To mark a black stone this week after the revelation of a possible end to the right to abortion in many US states, here are two thrilling thrillers about the sometimes tragic fate reserved for women. And they are not the only ones, so much the authors and authors of noir novels, sensitive to the hot news, tend to grasp the topic more and more: let’s remember the second wife (Le Masque, 2020), this terrifying thriller by Louise Mey, a story of control that has locked us in full confinement when many women have been locked up with a spouse perhaps of the same blow as the main character of the novel.
Unhealthy behind closed doors
All that is yours will burn, by the British Will Dean, it is not recommended for sensitive people. Law clinging to the pages, heart in heels, stomach twisted, without a touch of dryness. The situation he describes is dire, he feels almost physically. A Vietnamese girl, sent to Europe with her sister by her parents via a smuggling ring, was “sold” to a lonely farmer living in the middle of the vast plains of the English East Midlands. Thanh Dao became a servant and a sex slave. She has survived in a way since her tormentor broke her foot to punish her for wanting to rebel, limp, suffer in silence, under the influence of this man who made her of her. “My ankle is burned. Nerves, bones, tendons and muscles are mush, a mixture of sharp splinters and shriveled flesh. Fire. I don’t feel anything else. Pain is something I endure every day of my life, but not like this. It is the horror. My mouth is open. A silent cry. A hopeless, endless cry.
Against the pain, when she has behaved well, he gives her some pads for horses. He calls her Jane because her mother was called Jane and she lives in reverence for this mother whose tablecloths and old tea towels serve as clothing or hygienic protection for young Vietnamese. She knows that no one will come to help her because no one knows where she is. She clings to the idea that her sister has managed to escape this ordeal and reach the city where she found a job. And also to her objects, the last vestiges of her life before her. She was twelve, she only has four left because he threw the others into the fire, one by one, in front of her eyes, every time she tried to escape: her ID card showed her real name, in Vietnamese, dated and place of birth; the photo of her parents; letters from her sister Kim-Ly; and the book she reads and rereads to keep, Of mice and men. To avoid seeing them disappear in the flames, she accepts humiliation and grievances by gritting her teeth, undergoes his assaults lying on a towel, sheet pulled over her face, gradually losing her vital energy. Until the day a woman knocks on the door, breaking the unhealthy order of this camera.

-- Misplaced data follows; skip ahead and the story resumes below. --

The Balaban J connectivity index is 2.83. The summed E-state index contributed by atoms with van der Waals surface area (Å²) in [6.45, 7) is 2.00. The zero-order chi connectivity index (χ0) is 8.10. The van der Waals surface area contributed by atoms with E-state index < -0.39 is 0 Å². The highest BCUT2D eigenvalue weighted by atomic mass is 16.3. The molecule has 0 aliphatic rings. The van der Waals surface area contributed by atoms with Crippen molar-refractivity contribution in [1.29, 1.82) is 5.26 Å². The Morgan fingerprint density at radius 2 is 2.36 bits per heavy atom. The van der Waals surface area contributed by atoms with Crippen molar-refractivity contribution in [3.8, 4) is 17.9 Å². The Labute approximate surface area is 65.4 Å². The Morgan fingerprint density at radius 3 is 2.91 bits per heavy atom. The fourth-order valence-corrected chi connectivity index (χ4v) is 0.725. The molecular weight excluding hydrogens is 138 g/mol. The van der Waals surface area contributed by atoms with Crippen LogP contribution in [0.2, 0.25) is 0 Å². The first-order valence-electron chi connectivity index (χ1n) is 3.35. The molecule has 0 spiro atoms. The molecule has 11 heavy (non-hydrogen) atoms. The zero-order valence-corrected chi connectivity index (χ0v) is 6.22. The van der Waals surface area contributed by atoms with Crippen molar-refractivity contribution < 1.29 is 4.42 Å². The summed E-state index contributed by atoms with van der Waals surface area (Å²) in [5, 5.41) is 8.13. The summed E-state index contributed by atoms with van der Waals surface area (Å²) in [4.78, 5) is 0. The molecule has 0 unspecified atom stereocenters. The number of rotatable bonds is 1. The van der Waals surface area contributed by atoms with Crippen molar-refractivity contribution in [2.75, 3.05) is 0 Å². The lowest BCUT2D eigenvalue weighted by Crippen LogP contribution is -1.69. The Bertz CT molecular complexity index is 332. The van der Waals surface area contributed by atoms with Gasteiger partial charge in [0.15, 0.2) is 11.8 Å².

The novel by Céline Denjean, He dies, it is very different. The writing is less fluid, less tight but the story is perfectly mastered. We challenge you to read the first five pages without immediately wanting to devour the remaining 363. A woman runs in the pouring rain, clutching her heavy unborn belly as best she can. She is scared, she is running away from something or someone, so lost and terrified by the storm that she cannot see the van hitting her. Before dying in the arms of two men who have stopped, she has time to whisper “Save others”, “Save the others”. These three words will haunt the agent Louise Caumont, already weakened by a painful past, who will move heaven and earth to understand the message sent by the victim. Her investigation of her will lead her on the trail of trafficking in women, or rather bellies, because it involves carrying out surrogacy activities on African women on behalf of wealthy and sterile French families, ready to do anything to have a child. And also to turn a blind eye to the conditions in which it was provided to them.
Two powerful and desperate noir novels that say a lot about the way that remains to be done to educate certain men, in different parts of the planet, who do not treat women better than pets.
All that is yours will burn, Will Dean (translated from English by Laurent Bury), Belfond, 266 pp., € 20.
Dies, Céline Denjean, Marabooks, (Black Lab), 368 pp., € 20.90.